BGP, at most basic operational use, is very easy to work with and scales if you need it to.

      However, currently, there's not much documentation or blog posts or tutorials on how to design eBGP driven SP networks (which is something I do in production), there is some documentation for DCs, but even that largely assumes a typical Spine/Leaf/Clos topology. I've worked in a DC environment where we took some inspiration from the hypercube network topology concept (and therefore it really wasn't a clos topology) and everything was 100% eBGP, up-to the host, almost everything was interconnected on layer 1 for adjacent devices Spine<>Spine, Leaf<>Leaf etc — It was more like a mix of SP and DC networking.

      The basic visual representation of this eBGP approach: Vertical paths = eBGP up/down with private ASN numbering and default routes for egress back up. remove-private-as on the edge routers that talks DFZ. Horizontal paths = IGP + iBGP or IGP/LDPv6 etc as and when required for loopback learning.

      So coming to “numbering”, I would probably be okay with “unnumbered” (link-local IPv6) interfaces for establishing adjacency for the horizontal paths. However, for the vertical paths, I'd still use route-able IPv6 GUA addressing to help make my life easier when running a traceroute or troubleshooting etc.

      But at the same time, life's easy for numbered IPv6 GUA interfaces if you use something similar to my geographical denomination model for IP(v6) addressing architecture:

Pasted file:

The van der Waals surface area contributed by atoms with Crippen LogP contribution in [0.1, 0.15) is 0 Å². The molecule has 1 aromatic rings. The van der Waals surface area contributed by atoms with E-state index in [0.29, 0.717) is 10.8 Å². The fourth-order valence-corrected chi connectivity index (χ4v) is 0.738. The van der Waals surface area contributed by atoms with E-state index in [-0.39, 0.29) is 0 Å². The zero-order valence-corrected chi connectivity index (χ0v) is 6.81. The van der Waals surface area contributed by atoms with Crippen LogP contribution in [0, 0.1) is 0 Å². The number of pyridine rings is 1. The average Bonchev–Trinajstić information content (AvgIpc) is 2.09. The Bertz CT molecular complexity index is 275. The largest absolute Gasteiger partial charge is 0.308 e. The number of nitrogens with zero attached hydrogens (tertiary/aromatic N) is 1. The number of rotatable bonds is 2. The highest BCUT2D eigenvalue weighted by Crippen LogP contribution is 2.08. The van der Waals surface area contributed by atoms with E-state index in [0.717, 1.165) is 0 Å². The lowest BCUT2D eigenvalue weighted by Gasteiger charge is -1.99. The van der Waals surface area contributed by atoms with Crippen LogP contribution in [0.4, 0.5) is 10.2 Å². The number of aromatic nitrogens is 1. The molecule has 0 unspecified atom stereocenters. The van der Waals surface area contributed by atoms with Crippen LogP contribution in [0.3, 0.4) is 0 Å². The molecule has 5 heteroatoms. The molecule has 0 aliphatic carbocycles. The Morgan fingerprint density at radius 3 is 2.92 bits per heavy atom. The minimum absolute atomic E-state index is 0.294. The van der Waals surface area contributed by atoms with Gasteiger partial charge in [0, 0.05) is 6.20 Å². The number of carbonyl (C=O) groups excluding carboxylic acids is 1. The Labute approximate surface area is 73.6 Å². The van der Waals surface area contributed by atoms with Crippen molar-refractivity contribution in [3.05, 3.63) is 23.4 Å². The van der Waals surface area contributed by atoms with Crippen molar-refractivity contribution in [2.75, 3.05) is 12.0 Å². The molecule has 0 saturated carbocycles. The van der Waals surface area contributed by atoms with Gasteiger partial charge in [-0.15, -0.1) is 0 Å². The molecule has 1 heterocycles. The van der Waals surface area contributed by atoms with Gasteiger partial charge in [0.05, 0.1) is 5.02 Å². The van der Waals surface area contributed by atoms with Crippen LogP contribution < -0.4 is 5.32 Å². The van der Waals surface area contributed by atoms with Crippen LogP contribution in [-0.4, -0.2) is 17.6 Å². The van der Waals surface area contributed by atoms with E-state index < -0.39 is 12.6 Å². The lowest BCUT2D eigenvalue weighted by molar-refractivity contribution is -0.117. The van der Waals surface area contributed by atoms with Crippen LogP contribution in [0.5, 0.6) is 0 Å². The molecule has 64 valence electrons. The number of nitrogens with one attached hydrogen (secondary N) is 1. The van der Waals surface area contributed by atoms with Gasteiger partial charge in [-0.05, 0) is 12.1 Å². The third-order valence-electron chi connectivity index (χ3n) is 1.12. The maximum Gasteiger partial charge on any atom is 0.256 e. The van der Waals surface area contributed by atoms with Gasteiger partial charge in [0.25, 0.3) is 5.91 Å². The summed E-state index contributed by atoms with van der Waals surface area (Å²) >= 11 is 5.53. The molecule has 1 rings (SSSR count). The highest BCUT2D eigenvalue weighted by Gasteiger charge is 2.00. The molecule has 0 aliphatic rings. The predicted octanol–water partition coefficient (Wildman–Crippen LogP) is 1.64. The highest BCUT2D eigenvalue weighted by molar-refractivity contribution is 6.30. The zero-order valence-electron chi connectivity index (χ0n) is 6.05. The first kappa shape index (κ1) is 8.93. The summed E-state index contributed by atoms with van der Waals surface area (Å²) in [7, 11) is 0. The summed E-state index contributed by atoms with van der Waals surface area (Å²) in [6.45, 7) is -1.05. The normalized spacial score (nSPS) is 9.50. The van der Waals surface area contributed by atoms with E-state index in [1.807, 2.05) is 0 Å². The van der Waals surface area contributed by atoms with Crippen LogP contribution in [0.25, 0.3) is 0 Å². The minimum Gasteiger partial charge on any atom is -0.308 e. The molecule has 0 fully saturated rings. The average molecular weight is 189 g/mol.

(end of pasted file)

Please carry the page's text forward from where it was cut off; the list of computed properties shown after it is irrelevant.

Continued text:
2. I'm absolutly behind you on. For the folks working with BGP all day, its nice to have it everywhere. For everybody else (and thats 90% of networking guys and girls) BGP is a hellhole which they don't want to touch. Those people are really left behind with all the fabrics. Even after multiple trainings and workshops, they still forget what is in the underlay or overlay and don't know why you would build stuff like that. And everybody that worked with SPB or Fabricpath will totally agree. I had a few years working with Fabricpath. After understanding how everything worked together, it was so easy. You couldn't do something wrong. Absolutly perfect for a DC. Would have loved to deploy that in campus if the boxes would have supported it. And we know why Cisco dropped it. After many years they officially told us that it was scrapped because they wanted to push ACI. They absolutly knew that Fabricpath was good enough for 90% of enterprises and ACI would never take off.